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"I am the doctor": gender-based bias within the clinical practice of emergency medicine in Canada-a thematic analysis of physician and trainee interview data.

CJEM 2024 March 23
OBJECTIVES: While women comprise about half of current Canadian medical students and physicians, only 31% of emergency medicine physicians identify as women and women trainees are less likely to express interest in emergency medicine compared to men. Gender-based bias continues to negatively impact the career choice, progress, and well-being of women physicians/trainees. Although instances of gender-based bias are well documented within other medical specialties, there remains a gap in the literature addressing the role of gender specific to the Canadian emergency medicine clinical environment.

METHODS: Using a qualitative study with a thematic analytical approach, participants were purposively and snowball sampled from a cross-section of centers across Canada and included emergency medicine attending physicians and trainees. A thematic analysis using an inductive and deductive approach was undertaken. All data were double coded to improve study trustworthiness. Descriptive statistics were used to characterize the study population.

RESULTS: Thirty-four individuals (17 woman-identifying and 17 man-identifying) from 10 different institutions across 4 provinces in Canada participated in the study. Six themes were identified: (1) women experience gender bias in the form of microaggressions; (2) women experience imposter syndrome and question their role in the clinical setting; (3) more women provide patient care to women patients and vulnerable populations; (4) gender-related challenges with family planning and home responsibilities affect work-life balance; (5) allyship and sponsorship are important for the support and development of women physicians and trainees; and (6) women value discussing shared experiences with other women to debrief situations, find mentorship, and share advice.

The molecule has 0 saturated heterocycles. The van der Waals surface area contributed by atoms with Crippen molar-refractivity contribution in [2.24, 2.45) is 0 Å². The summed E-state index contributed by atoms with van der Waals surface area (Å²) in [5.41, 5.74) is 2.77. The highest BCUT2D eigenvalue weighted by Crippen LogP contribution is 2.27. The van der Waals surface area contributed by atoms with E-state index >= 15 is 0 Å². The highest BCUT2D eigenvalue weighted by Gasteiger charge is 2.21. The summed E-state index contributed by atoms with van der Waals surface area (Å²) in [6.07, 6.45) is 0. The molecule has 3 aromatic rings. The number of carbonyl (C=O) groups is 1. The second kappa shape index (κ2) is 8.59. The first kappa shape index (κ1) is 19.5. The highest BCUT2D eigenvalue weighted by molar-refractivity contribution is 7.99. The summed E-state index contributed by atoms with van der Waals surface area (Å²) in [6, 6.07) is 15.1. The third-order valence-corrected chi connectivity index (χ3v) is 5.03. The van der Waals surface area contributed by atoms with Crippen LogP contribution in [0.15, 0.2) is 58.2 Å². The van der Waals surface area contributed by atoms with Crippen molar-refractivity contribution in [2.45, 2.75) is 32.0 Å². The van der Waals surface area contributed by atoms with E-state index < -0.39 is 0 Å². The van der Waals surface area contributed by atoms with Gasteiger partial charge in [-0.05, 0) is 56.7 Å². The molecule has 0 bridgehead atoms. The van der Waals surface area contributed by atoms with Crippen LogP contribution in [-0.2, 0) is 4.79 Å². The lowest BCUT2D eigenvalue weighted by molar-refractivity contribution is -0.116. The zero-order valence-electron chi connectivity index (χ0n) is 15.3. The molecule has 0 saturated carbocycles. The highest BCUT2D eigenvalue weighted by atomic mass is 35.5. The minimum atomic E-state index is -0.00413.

CONCLUSIONS: Gender inequity in emergency medicine affects women-identifying providers at all levels of training across Canada. Described experiences support several avenues to implement change against perceived gender bias that is focused on education, policy, and supportive spaces. We encourage institutions to consider these recommendations to achieve gender-equitable conditions in emergency medicine across Canada.

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